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Current Crisis, Future Catastrophe - Do We Have Enough Immigrants?

Heartbreaking images of a dead three year-old Syrian boy washed up on a Turkish beach have become a powerful symbol of what is being described as Europe's "migrant crisis."  

But poor little Aylan Kurdi could have been part of the solution to our continent's problems, had he been able to reach it.  Surely the true crisis is that not enough Europeans, especially some of our politicians, understand this.  It is a sustainability issue.

Our rapidly ageing populations are threatening the viability of our economies.  According to official statistics, the current proportion of this country’s retirees represents around 15 percent of the Czech population, which will increase to nearly 30 percent by 2030.

European Commission figures show the dependency ratio of over-65s to the economically active 15-64 age group will increase to 50 percent, from 28 percent by 2060.  This means there will be just two potential workers per retiree, down from almost four.  

The fact is that aging of our population shaves 0.2 percent a year off European economic growth.  It hasn't become a full-blown crisis yet; but it will when pension systems grow unsustainable, long after our current political leaders have retired.

Populist political rhetoric about the need to protect our borders overshadows a stark reality.  Economists know that to maintain the current ratio of senior citizens to the general population, Europe needs its younger population to increase by nearly 300 million above than the current rate in the coming decades.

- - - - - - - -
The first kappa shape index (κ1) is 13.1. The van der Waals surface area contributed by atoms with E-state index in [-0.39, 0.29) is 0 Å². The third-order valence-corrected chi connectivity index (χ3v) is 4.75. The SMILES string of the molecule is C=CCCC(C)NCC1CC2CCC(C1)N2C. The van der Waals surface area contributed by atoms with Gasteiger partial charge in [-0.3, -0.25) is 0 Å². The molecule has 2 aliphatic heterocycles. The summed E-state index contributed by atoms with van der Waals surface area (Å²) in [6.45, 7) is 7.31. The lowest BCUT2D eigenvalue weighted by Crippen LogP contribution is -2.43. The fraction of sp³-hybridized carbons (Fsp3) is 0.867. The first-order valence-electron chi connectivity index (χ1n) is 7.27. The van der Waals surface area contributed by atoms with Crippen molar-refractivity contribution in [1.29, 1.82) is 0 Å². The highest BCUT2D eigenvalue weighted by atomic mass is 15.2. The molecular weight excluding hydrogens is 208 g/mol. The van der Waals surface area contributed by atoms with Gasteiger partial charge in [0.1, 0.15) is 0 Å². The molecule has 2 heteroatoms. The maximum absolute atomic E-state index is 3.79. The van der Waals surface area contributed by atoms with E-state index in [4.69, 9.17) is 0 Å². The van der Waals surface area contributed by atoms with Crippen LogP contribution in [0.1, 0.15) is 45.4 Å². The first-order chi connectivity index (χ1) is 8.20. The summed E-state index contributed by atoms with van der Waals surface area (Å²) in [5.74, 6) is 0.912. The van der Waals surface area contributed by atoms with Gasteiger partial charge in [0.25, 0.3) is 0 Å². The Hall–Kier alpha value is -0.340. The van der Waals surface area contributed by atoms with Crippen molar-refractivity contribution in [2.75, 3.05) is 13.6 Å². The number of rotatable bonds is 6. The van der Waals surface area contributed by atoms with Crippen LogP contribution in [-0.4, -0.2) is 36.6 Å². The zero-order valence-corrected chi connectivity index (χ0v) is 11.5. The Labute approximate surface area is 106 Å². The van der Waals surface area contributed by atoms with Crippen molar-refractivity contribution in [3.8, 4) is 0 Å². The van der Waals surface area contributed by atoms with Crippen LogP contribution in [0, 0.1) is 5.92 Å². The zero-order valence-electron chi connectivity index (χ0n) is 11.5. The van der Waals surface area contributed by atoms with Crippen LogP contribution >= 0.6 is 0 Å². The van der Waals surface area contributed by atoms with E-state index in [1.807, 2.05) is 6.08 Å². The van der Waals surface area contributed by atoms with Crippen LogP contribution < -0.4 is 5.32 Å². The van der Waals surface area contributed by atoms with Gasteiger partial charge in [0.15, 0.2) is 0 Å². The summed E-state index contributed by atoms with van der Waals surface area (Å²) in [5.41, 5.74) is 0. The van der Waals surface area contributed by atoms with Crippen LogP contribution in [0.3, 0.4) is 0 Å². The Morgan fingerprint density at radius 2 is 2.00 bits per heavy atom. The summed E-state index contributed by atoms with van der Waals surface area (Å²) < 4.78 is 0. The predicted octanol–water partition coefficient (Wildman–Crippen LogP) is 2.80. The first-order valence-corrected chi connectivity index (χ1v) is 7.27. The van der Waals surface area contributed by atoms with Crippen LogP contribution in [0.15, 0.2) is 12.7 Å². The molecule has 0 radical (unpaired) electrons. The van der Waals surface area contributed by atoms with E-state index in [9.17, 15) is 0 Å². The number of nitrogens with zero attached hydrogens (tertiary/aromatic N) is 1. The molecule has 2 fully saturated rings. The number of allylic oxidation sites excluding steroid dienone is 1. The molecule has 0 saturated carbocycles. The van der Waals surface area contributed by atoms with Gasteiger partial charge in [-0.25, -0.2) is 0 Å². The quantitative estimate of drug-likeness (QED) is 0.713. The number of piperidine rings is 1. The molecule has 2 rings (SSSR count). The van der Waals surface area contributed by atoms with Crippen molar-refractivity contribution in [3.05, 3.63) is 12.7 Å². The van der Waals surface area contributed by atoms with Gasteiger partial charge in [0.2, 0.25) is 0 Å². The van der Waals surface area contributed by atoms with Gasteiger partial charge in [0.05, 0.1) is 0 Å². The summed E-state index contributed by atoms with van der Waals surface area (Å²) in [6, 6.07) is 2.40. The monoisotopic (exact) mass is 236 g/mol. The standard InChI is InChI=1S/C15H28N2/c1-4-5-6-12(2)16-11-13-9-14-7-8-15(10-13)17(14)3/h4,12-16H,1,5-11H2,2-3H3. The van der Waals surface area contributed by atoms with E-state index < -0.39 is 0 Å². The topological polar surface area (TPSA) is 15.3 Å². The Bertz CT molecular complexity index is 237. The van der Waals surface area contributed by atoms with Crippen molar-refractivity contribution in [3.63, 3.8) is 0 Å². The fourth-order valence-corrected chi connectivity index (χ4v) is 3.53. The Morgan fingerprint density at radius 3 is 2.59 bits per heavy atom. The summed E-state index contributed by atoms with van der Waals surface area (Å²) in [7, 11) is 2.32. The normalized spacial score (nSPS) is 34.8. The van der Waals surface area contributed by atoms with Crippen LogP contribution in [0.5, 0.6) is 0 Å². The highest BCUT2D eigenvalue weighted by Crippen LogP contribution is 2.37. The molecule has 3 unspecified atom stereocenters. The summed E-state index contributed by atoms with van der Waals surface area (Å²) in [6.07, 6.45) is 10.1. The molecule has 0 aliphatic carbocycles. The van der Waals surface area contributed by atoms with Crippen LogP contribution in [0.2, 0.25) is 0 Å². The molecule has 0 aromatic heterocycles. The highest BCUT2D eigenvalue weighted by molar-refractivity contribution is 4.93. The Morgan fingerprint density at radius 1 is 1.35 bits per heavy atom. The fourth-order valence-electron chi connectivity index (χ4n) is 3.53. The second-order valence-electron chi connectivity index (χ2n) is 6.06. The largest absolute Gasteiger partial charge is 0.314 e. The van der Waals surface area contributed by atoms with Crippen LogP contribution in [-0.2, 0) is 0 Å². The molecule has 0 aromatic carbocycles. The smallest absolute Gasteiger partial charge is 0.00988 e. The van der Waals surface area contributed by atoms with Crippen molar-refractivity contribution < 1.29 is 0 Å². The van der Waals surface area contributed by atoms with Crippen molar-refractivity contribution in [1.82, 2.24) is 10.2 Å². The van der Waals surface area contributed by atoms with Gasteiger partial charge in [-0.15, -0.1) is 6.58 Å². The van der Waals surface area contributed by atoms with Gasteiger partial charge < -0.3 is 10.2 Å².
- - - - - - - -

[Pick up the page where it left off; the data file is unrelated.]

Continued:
There's no way to organically increase Europe’s population at the rate needed to achieve economic growth forecasts.  Our leaders can't force people to make more babies.   Therefore increased immigration is Europe's is the clear solution to our approaching fiscal disaster.  

From a sustainability perspective, Europe needed Aylan, just as it does all of these pitiful migrants who are desperately seeking security in Europe.  Almost all are young, and tragically many are unaccompanied children, who if integrated will contribute significantly to the future of our economy, not least of which will help to pay and care for the continent’s future retirees.

And for those who say that immigrants represent a drain on our society, EU statistics demonstrate that there is no higher unemployment among those from ethnic minorities compared to those born locally, nor do they put more strain on welfare budgets.

Surely people who have the motivation to risk their lives travelling thousands of miles, with little money and small children in their arms, are going to grab every chance they are given to improve their lives.  From a sustainably perspective, I am convinced we should be welcoming these people. 

Sadly, it seems that anti-immigrant sentiment is especially high in Europe’s former communist countries. At the same time, it is these nations that are facing the gravest danger from aging.

Slovakia's ratio of senior citizens to the general population, for example, is now just 13.9 percent, one of the lowest in the EU; that's projected to rise to 31 percent by 2050.  Hungary's social system will also struggle to cope, as the proportion of retirees in the population rises from 17.9 percent to 27.5 percent.  

It’s in these countries, which have seen very limited immigration until now, where irrational xenophobia helps irresponsible politicians to win popularity points.   But the children of today's voters are likely to face higher taxation and decreased pension benefits if such politics succeeds in keep immigrants out.

The Visegrád Group comprising the Czech Republic, Hungary, Poland, Slovakia have been among the most vocal opponents of plans to relocate refugees across the European Union.  Arguably, such refusal to accommodate these migrants, who are often well-educated, ignores economic logic.  A recent survey by Manpower Group, a consultancy, found that nearly one in five companies in the Czech Republic  have problems to fill vacancies, and that the challenge has been steadily growing in recent years.